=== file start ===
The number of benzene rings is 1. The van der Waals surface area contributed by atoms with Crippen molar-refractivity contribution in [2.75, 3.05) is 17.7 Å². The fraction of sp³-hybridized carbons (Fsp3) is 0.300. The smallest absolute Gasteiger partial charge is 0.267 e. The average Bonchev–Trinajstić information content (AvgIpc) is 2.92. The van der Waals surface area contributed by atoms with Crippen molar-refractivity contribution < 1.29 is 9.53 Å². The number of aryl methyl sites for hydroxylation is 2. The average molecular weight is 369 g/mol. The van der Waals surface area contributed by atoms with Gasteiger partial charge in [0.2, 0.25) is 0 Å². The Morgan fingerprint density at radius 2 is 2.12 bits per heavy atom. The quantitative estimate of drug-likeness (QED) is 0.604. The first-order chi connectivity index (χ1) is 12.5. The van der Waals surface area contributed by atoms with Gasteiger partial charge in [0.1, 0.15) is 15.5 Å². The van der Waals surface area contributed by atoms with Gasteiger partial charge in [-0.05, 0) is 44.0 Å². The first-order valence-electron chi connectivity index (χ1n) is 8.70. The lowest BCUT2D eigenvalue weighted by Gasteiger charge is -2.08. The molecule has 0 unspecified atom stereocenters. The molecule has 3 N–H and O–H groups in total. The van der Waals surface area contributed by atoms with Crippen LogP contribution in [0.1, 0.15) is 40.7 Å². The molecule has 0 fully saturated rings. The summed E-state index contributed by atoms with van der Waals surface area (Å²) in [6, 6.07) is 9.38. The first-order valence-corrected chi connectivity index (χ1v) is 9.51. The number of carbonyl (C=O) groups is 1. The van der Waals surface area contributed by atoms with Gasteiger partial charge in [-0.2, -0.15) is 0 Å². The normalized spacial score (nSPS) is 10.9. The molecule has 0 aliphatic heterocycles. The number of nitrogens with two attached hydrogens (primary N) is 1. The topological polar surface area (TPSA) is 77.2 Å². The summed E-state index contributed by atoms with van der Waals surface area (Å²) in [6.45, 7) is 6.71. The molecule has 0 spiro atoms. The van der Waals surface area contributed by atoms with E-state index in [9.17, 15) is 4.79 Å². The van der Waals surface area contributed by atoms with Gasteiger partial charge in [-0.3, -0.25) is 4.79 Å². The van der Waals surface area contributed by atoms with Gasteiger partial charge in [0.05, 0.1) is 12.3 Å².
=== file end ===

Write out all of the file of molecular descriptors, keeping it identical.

The number of benzene rings is 1. The van der Waals surface area contributed by atoms with Crippen molar-refractivity contribution in [2.75, 3.05) is 17.7 Å². The fraction of sp³-hybridized carbons (Fsp3) is 0.300. The smallest absolute Gasteiger partial charge is 0.267 e. The average Bonchev–Trinajstić information content (AvgIpc) is 2.92. The van der Waals surface area contributed by atoms with Crippen molar-refractivity contribution < 1.29 is 9.53 Å². The number of aryl methyl sites for hydroxylation is 2. The average molecular weight is 369 g/mol. The van der Waals surface area contributed by atoms with Gasteiger partial charge in [0.2, 0.25) is 0 Å². The Morgan fingerprint density at radius 2 is 2.12 bits per heavy atom. The quantitative estimate of drug-likeness (QED) is 0.604. The first-order chi connectivity index (χ1) is 12.5. The van der Waals surface area contributed by atoms with Gasteiger partial charge in [0.1, 0.15) is 15.5 Å². The van der Waals surface area contributed by atoms with Gasteiger partial charge in [-0.05, 0) is 44.0 Å². The first-order valence-electron chi connectivity index (χ1n) is 8.70. The lowest BCUT2D eigenvalue weighted by Gasteiger charge is -2.08. The molecule has 0 unspecified atom stereocenters. The molecule has 3 N–H and O–H groups in total. The van der Waals surface area contributed by atoms with Crippen LogP contribution in [0.1, 0.15) is 40.7 Å². The molecule has 0 fully saturated rings. The summed E-state index contributed by atoms with van der Waals surface area (Å²) in [6, 6.07) is 9.38. The first-order valence-corrected chi connectivity index (χ1v) is 9.51. The number of carbonyl (C=O) groups is 1. The van der Waals surface area contributed by atoms with Gasteiger partial charge in [-0.2, -0.15) is 0 Å². The normalized spacial score (nSPS) is 10.9. The molecule has 0 aliphatic heterocycles. The number of nitrogens with two attached hydrogens (primary N) is 1. The topological polar surface area (TPSA) is 77.2 Å². The summed E-state index contributed by atoms with van der Waals surface area (Å²) in [6.45, 7) is 6.71. The molecule has 0 spiro atoms. The van der Waals surface area contributed by atoms with E-state index in [9.17, 15) is 4.79 Å². The van der Waals surface area contributed by atoms with Gasteiger partial charge in [-0.3, -0.25) is 4.79 Å². The van der Waals surface area contributed by atoms with Gasteiger partial charge in [0.05, 0.1) is 12.3 Å².